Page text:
Tár, total brilliance from Cate Blanchett

Cate Blanchett in Tár.

Tár is 2 hours and 38 minutes of watching Cate Blanchett be brilliant as the first ever woman director of the Berlin Orchestra, Lydia Tár. Lydia was also a woman who used her power to seduce the young women who caught her interest.

Tár contained no exposition. It was strictly moments in Lydia’s life. She was consumed by music, she was a brilliant conductor. She could speak extemporaneously about music in a learned way. She was a writer. She was running an orchestra.

Nina Hoss in Tár

Her life partner was Sharon Goodnow (Nina Hoss). They had a daughter. Sharon was the first violinist with the Berlin Orchestra, a powerful woman in her own right. She understood Lydia, saw what she was doing with women under her power. She didn’t so much condone it as she tolerated it.

Noémie Merlant in Tár

When the story begins, Lydia’s assistant Francesca (Noémie Merlant) keeps mentioning someone named Krista Taylor (Sydney Lemmon). There are emails from Krista, or emails about Krista. What should she reply, what should she do? Lydia tells her to delete all her correspondence with Krista and she goes into her own computer to delete her own emails. Those emails were warning other orchestras not to hire Krista. As the facts unfolded, it became clear she had used her power over Krista to seduce her and then reject her.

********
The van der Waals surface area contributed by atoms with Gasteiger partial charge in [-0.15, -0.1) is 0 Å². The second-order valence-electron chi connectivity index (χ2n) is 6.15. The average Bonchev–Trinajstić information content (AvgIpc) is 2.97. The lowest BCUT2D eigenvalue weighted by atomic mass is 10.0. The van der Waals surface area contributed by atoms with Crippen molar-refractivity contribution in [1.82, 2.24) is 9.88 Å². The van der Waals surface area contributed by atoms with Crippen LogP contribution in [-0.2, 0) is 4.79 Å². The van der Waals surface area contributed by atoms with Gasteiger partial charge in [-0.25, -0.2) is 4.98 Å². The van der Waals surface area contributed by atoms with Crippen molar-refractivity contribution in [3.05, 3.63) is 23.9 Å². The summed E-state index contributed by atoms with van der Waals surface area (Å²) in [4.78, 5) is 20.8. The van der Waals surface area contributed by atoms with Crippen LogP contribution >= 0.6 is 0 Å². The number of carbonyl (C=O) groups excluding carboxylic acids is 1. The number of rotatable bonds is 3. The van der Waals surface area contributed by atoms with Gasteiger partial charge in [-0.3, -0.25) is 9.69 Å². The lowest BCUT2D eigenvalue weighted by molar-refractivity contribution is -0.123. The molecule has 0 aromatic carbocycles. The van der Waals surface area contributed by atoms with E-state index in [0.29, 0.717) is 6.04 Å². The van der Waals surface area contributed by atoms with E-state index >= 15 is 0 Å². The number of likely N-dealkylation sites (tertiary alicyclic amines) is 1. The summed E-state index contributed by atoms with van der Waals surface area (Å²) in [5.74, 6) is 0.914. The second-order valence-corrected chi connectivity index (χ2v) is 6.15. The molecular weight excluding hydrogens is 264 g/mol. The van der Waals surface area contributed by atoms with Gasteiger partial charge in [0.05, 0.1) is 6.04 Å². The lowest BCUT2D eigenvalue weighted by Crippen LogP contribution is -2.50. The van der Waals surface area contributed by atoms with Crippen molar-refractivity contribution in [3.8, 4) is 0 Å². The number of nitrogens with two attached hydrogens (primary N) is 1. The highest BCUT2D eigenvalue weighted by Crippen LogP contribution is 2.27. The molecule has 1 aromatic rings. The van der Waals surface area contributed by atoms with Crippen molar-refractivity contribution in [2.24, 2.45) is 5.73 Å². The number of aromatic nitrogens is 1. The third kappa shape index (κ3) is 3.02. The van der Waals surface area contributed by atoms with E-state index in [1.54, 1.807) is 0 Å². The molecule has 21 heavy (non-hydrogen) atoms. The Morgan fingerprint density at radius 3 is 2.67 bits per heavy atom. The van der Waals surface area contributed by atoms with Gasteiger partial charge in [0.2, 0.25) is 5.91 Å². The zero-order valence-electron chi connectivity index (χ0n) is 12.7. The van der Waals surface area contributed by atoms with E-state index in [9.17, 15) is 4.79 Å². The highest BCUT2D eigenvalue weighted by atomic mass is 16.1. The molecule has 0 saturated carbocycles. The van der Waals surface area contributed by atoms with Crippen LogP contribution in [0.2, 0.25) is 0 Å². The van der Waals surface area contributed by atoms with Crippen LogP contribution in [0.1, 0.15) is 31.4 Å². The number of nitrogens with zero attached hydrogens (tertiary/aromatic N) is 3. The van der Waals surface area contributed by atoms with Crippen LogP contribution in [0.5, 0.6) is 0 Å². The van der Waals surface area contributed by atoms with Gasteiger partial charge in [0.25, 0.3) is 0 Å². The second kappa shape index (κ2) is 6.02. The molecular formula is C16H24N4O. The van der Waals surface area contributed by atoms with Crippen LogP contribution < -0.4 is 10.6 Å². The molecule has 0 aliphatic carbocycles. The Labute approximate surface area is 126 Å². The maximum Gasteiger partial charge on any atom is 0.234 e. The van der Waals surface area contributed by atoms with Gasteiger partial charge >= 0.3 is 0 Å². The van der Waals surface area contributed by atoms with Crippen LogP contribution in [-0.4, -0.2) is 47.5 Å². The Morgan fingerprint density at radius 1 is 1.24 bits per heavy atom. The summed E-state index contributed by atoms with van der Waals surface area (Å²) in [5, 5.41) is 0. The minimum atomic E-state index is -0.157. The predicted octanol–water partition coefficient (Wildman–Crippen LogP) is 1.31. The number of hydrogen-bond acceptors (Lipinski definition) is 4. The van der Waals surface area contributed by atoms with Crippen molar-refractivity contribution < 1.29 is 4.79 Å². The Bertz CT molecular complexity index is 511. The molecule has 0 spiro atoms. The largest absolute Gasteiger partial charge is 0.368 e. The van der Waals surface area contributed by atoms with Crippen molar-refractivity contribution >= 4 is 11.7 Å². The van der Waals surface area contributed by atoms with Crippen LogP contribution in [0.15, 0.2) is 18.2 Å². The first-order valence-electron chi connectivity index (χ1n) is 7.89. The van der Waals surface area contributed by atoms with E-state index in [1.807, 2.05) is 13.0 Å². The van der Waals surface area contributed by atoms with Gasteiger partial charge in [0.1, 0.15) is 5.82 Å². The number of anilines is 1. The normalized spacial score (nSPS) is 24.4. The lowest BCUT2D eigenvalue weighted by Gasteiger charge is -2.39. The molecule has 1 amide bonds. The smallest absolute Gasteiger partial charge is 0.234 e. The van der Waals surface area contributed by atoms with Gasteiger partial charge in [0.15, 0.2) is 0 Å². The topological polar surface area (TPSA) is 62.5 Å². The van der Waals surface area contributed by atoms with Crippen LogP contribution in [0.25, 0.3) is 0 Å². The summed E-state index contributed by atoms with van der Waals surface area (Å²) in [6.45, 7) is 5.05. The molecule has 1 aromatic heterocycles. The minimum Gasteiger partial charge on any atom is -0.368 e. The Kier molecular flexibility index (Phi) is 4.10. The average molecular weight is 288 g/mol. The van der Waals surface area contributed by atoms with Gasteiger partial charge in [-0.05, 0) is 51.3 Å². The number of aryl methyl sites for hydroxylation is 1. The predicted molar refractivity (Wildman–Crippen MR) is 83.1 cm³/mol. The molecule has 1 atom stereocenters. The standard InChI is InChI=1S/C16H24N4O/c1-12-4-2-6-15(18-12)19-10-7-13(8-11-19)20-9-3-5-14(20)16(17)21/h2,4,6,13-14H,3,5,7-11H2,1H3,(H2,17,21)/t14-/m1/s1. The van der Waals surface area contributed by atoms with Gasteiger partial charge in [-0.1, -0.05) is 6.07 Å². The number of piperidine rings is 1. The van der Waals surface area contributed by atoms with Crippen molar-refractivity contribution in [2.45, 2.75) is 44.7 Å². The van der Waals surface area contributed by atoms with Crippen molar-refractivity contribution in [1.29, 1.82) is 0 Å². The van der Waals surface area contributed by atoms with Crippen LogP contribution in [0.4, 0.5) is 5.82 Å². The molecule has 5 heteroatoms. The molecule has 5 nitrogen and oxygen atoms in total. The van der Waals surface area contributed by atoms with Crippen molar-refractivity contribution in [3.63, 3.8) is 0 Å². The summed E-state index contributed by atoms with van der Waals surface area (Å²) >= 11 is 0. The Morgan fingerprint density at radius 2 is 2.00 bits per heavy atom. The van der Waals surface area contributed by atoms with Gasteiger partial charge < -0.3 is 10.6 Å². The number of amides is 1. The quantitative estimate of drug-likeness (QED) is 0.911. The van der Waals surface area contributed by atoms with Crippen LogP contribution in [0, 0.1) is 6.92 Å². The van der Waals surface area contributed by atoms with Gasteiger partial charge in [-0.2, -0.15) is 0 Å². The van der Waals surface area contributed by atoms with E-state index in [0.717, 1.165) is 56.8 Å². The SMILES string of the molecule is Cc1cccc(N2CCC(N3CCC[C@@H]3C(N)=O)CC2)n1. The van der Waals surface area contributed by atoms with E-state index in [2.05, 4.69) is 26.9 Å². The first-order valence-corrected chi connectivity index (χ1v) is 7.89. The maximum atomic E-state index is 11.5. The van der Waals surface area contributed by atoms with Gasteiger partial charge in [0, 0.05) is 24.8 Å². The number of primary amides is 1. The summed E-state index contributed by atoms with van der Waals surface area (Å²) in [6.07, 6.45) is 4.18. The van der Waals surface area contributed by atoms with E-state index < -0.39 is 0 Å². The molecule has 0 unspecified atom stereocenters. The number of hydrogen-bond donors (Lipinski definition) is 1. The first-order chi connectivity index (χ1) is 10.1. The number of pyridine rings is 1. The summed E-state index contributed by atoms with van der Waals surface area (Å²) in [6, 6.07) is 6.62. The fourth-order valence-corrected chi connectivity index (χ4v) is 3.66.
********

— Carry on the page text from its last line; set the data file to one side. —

There are lawsuits and inquiries. The Krista problem grows beyond control. Francesca quits and becomes a whistleblower. Lydia is in a lot of trouble, public trouble.

Sophie Kauer in Tár

Lydia, however, can’t stop herself from doing it again when she meets a new cellist Olga Metkina (Sophie Kauer).

Her life crumbles around her until she ends up in the most humble of places. She’s broken but she still responds to music.

Lydia was not a likeable woman in many ways. We’re not supposed to like sexual abusers and she definitely was one. It really makes you think about the power dynamics in certain systems when the perpetrator of the crimes is a woman and not a man.

There were many fascinating aspects to this movie. The orchestra was real musicians, playing live. Cate Blanchett was really conducting, really playing the piano. The scene of Lydia teaching at Juilliard, which contained a tremendous amount of difficult dialog, was shot all in one long take.

Even at its extraordinary length, Tár was a series of moments that the viewer had to piece together. Lydia knew what was going on in her life, but the viewers were busy stitching the strands together on their own.

The main thing I took from this film written and directed by Todd Field was amazement at Cate Blanchett’s brilliant performance. She was astonishing. It isn’t the kind of film that makes you happy, but it sure will impress you. As a character study, Tár nailed it.

The film is now available on Peacock with a subscription. It can be rented from several streamers, and it might still be in theaters.

3 thoughts on “Tár, total brilliance from Cate Blanchett”

  1. I wanted to read what you had to say about Cate Blanchett but your site prevents that. Too bad I enjoy reading what you have to say.

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